Like most people, my journey evolved as I went along. At first, I was looking to pay off my student loans and gain experience so I could get into graduate school to become a psychologist. The psychology plan didn’t work out, but luckily I stumbled onto something else. I was really good at working with kids in treatment.
This realization led me to change course and enroll in a graduate program to become a special education teacher, which I completed just in time to transition into a teaching role at the treatment center I had worked at since finishing my undergraduate.
Somewhere along the way, I decided I wanted to buy a house, and that pushed me in another direction.
It’s All in the Fam
Part of success is giving credit where credit is due, so I want to start with one of the biggest factors in my success: my family support.
1) Before I even graduated, my parents took out a significant chunk of student loans so I wouldn’t be completely overloaded. This support lessened my burden greatly and having less in loans, to begin with, allowed me to pay them down faster.
2) I moved back home after graduation and stayed home until I bought my house. Living with family may not be possible for everyone, and it takes a lot of sacrifice for all parties involved (believe me!), but if you want to reach your goals faster, it is worth it. Now don’t think this was a free ride because it wasn’t. I immediately found a full-time job and paid a reduced rent, and I helped out around the property.
My parents had also given me a car, but I paid for all my gas and maintenance (and I’m still driving it to this day). Long story short, I got a job, was responsible, paid some bills, and helped around the property.
3) Aside from the financial support and flexibility, being around family allowed me to take full advantage of the second point I made before getting into my story: the advice and coaching of those who have been there before. My parents have had struggles in their life, and they tried hard to steer me away from the mistakes they made.
I have also had amazing support from my grandparents, who grew up just after the Depression in poverty and made themselves a great life.
I Paid off My Debt And Didn’t Accrue More
This was a huge key to my success and ability to reach my goals. Remember my Depression Era grandparents? One of their lessons is to pay off existing debt before accruing more debt. This is a concept that I have always taken to heart, beginning with my loans.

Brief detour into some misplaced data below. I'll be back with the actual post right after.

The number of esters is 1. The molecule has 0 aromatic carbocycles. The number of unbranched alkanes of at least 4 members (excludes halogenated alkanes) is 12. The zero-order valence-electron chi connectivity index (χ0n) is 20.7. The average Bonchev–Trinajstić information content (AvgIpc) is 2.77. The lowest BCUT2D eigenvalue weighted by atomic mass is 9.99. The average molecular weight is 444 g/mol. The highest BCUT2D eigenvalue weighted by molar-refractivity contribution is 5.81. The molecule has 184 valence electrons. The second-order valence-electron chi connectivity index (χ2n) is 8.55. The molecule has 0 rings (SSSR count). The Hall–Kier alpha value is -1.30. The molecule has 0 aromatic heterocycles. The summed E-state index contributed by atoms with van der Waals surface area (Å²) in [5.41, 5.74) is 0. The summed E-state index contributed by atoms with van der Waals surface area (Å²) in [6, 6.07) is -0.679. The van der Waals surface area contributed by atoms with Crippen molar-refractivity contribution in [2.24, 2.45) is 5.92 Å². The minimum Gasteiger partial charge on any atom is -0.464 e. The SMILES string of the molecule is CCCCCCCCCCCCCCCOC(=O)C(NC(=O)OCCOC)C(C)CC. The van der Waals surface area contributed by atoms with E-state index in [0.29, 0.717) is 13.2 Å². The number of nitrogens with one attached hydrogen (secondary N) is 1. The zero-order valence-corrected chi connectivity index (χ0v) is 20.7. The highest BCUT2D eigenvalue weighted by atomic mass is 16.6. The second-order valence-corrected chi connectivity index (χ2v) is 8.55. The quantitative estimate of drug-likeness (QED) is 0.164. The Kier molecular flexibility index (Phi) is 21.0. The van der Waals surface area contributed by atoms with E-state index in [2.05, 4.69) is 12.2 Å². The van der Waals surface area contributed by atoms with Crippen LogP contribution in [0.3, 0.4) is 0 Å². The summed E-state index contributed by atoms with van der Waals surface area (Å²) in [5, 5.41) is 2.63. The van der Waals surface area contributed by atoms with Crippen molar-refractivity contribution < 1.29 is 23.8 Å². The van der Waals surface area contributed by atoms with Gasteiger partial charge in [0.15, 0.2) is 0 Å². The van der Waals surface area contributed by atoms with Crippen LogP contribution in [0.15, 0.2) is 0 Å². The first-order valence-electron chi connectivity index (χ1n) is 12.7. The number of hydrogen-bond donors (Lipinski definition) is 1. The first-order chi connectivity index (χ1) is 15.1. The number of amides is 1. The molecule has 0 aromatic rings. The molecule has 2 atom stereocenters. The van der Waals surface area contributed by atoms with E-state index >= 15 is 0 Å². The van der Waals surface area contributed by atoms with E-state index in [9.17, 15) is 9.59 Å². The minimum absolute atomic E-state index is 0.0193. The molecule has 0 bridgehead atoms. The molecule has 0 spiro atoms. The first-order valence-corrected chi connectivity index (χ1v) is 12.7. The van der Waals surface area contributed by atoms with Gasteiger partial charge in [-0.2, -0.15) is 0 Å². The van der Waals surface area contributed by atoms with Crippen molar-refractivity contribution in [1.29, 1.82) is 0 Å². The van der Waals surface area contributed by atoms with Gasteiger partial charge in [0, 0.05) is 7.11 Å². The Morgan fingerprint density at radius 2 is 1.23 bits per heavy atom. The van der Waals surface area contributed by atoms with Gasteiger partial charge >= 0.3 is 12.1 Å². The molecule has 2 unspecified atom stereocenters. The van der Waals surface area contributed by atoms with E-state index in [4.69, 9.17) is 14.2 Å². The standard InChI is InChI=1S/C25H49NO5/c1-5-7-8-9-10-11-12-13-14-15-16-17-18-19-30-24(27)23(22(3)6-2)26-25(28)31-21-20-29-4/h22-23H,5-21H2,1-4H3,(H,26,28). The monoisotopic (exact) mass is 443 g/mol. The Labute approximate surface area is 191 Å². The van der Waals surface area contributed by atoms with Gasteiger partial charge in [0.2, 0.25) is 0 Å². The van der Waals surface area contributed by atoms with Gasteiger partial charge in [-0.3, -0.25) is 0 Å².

1) I graduated with $13,500 in student loan debt and paid it off in 2 ½ years. This may seem like a small amount, but remember, I would have had $10,000-$15,000 more in loans if I had spent the extra I had every term. Aside from saving money through staying at home and having reduced expenses, the key to paying off my loans so quickly (with a $10 an hour job) was to pay significantly more than the minimum payment almost every month.
This concept is explained in detail in our Taking an Interest in Interest series, but the basic idea is that everything you pay above and beyond the minimum payment goes directly to the principal balance and not to interest. My minimum monthly payment was $125, but I regularly made $300 to $400 payments, which significantly reduced the amount of interest I paid, as well as the length of the loan.
2) During and after my student loans were paid off, I did not accrue additional debt. This means I only spent the money I had and did not make any major purchases. I drove the car my parents gave me, didn’t take any outrageously expensive trips, and tried to save as much as I could. I didn’t even have a credit card of my own until a few years before I bought the house, and that was only to build credit!
I Paid My Way Through Graduate School
This was a major boost for my goals and something very difficult to do in most cases. I was very lucky because I had a job that allowed me to flex some time to make a class. I was also in a flexible program built for working people. Suffice it to say; it still wasn’t easy.
1) During my first term, I spent almost my entire savings on tuition. This killed me. I still remember the day I went to my grandparents to grab the savings I had built up and been storing there since I was a little kid. It was almost physically painful for me to spend that money, but my grandparents (remember, advice) told me it was worth it, and I listened.
The first term was the most expensive (it was full-time in the summer), but paying it out of pocket allowed me to remain debt free.
2) I continued to pay my tuition out of pocket throughout the entire program. Again, this wasn’t easy, but I had little other expenses (family support), worked full-time, and had no other debt. Having so few expenses allowed me to keep up with the cost of graduate school and the fees associated with getting my license.